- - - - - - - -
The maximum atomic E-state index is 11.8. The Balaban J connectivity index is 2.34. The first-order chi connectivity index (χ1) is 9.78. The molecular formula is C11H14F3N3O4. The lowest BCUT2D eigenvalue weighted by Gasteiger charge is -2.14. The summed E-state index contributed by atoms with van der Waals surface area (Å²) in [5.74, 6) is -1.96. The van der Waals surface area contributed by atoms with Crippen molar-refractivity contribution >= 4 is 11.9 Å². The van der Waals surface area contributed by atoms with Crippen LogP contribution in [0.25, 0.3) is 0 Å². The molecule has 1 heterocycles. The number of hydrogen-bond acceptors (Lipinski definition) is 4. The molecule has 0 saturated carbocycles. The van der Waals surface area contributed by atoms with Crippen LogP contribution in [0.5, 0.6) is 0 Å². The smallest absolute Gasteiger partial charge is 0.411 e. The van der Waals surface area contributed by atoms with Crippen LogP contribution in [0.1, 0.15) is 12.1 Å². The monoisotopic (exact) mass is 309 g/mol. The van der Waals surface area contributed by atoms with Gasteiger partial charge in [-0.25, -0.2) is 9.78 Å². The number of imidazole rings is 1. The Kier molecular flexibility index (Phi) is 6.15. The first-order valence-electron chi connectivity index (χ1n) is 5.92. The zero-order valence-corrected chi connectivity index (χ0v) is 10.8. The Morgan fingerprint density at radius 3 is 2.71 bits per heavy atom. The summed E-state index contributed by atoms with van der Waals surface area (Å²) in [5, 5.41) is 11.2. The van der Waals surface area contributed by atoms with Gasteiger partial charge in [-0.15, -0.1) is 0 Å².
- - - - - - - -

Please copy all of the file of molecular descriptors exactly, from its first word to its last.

The maximum atomic E-state index is 11.8. The Balaban J connectivity index is 2.34. The first-order chi connectivity index (χ1) is 9.78. The molecular formula is C11H14F3N3O4. The lowest BCUT2D eigenvalue weighted by Gasteiger charge is -2.14. The summed E-state index contributed by atoms with van der Waals surface area (Å²) in [5.74, 6) is -1.96. The van der Waals surface area contributed by atoms with Crippen molar-refractivity contribution >= 4 is 11.9 Å². The van der Waals surface area contributed by atoms with Crippen LogP contribution in [0.25, 0.3) is 0 Å². The molecule has 1 heterocycles. The number of hydrogen-bond acceptors (Lipinski definition) is 4. The molecule has 0 saturated carbocycles. The van der Waals surface area contributed by atoms with Crippen LogP contribution in [0.5, 0.6) is 0 Å². The smallest absolute Gasteiger partial charge is 0.411 e. The van der Waals surface area contributed by atoms with Crippen LogP contribution in [0.1, 0.15) is 12.1 Å². The monoisotopic (exact) mass is 309 g/mol. The van der Waals surface area contributed by atoms with Gasteiger partial charge in [-0.25, -0.2) is 9.78 Å². The number of imidazole rings is 1. The Kier molecular flexibility index (Phi) is 6.15. The first-order valence-electron chi connectivity index (χ1n) is 5.92. The zero-order valence-corrected chi connectivity index (χ0v) is 10.8. The Morgan fingerprint density at radius 3 is 2.71 bits per heavy atom. The summed E-state index contributed by atoms with van der Waals surface area (Å²) in [5, 5.41) is 11.2. The van der Waals surface area contributed by atoms with Gasteiger partial charge in [-0.15, -0.1) is 0 Å².